In the press the issues of the new computer era, which were raised by the GHP, were sketched convincingly. Hackers want to show that systems are not safe and help companies and governments to make these systems safer. But at the same time hackers promote the idea that information should be free. Some arrests were made in 1988 and the Robin Hood idea of the hacker, versus the Hacker as a Thief was explored in a variety of articles.
Hackers were a new phenomenon for the media at the time, while there was enough awareness that computers had become more and more important in our day-to-day lives. In the Netherlands the Franken Commission was preparing a law, which would define what computer crime would be, but this was still in process. As a producer I have to add that organizing this sort of event in the middle of the summer triggers more press attention than it would in the fall. In the summer the press is looking for news issues to cover for readers who are on holiday and like to read slightly longer articles.
We hit the national TV news and had extensive articles published in national newspapers and magazines concerning the GHP, its guests and the issues it raised. Some impressive international coverage also appeared because it was the first time that hackers from the USA and Europe had come together, and people from all continents had participated via the network: from Brazil, New Zealand, Moscow, Nairobi and South Africa, Hong Kong and more. A special edition of Liberation (Fr) came out, which was called "Informatique, Le bal de Voleurs" note 98; the front page of the Wall Street Journal (USA) carried an article with the title "Nerds of the World Unite Ñ and Defend Their Right to Hack" and the Guardian (UK) emphasized the connection with the Russians with the title "Galactic Hackers log on to Glasnost". Below is an overview of the press coverage that demonstrates a clear build up, an extensive reporting (also in many regional newspapers in the Netherlands) and a scaling down of press attention (Press Folder, 1989).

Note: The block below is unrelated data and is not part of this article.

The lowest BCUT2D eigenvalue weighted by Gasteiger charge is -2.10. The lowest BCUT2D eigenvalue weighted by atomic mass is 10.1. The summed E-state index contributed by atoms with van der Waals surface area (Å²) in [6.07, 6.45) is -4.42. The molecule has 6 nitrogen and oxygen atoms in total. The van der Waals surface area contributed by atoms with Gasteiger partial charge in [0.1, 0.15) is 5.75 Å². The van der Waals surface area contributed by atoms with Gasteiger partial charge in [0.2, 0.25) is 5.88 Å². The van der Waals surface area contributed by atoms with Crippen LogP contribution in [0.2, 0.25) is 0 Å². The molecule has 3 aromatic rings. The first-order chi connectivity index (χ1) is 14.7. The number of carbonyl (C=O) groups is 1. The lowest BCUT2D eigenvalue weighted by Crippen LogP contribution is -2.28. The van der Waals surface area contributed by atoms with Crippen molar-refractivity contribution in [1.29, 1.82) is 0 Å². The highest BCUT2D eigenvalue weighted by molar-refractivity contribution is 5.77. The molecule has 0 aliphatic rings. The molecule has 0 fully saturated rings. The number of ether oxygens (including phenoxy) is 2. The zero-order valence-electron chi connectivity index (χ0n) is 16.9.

7 May 1989: San Francisco Sunday Examiner and Chronicle (USA) by Denise Caruso
July, August 1989: Terminal, Paris
July: Computerinfo 8/9
9 July: Computable
13 July: NN (Amsterdam alternative magazine)
27 July: Telegraaf, Nieuws van de Dag, Algemeen Dagblad
29 July: Haagse Post
1 August: NRC Handelsblad, de Groene Amsterdammer
2 August: Volkskrant, De Groene Amsterdammer, Nieuws van de Dag, Typhoon (Wormerveer/Amsterdam), Haarlems Dagblad, Nieuwsblad van het Noorden, Twentse Courant, Leeuwarder Courant, Amersfoortse Courant, Rotterdams Nieuwsblad, prov. Zeeuwse Courant, Leeuwarder Courant
TV: NOS journaal, national news 8 o'clock edition, Nieuwslijn Veronica, 21.15
3 August: Volkskrant, Algemeen Dagblad, Typhoon, Arnhemse Courant, Dagblad Tubantia, Dagblad van Almere, Leeuwarder Courant, Nieuwsblad van het Noorden, Dagblad West Friesland, Utrechts Nieuwsblad, 4 August: Volkskrant, Trouw, Telegraaf, Parool, NRC Handelsblad, Brabants Dagblad, Goudse Courant (and several other local newspapers carrying the same article), Prov. Zeeuwse Courant, Reformatistisch Dagblad, Eindhovens Dagblad, Fries Dagblad
The independent (UK), The Guardian (UK)
5 August, Haagse Post, Liberation (Fr), Lordag (Denmark)
7 August: The Wall Street Journal Europe (USA)
9 August: Automatiserings Gids
11 August: Computable
18 August: Volkskrant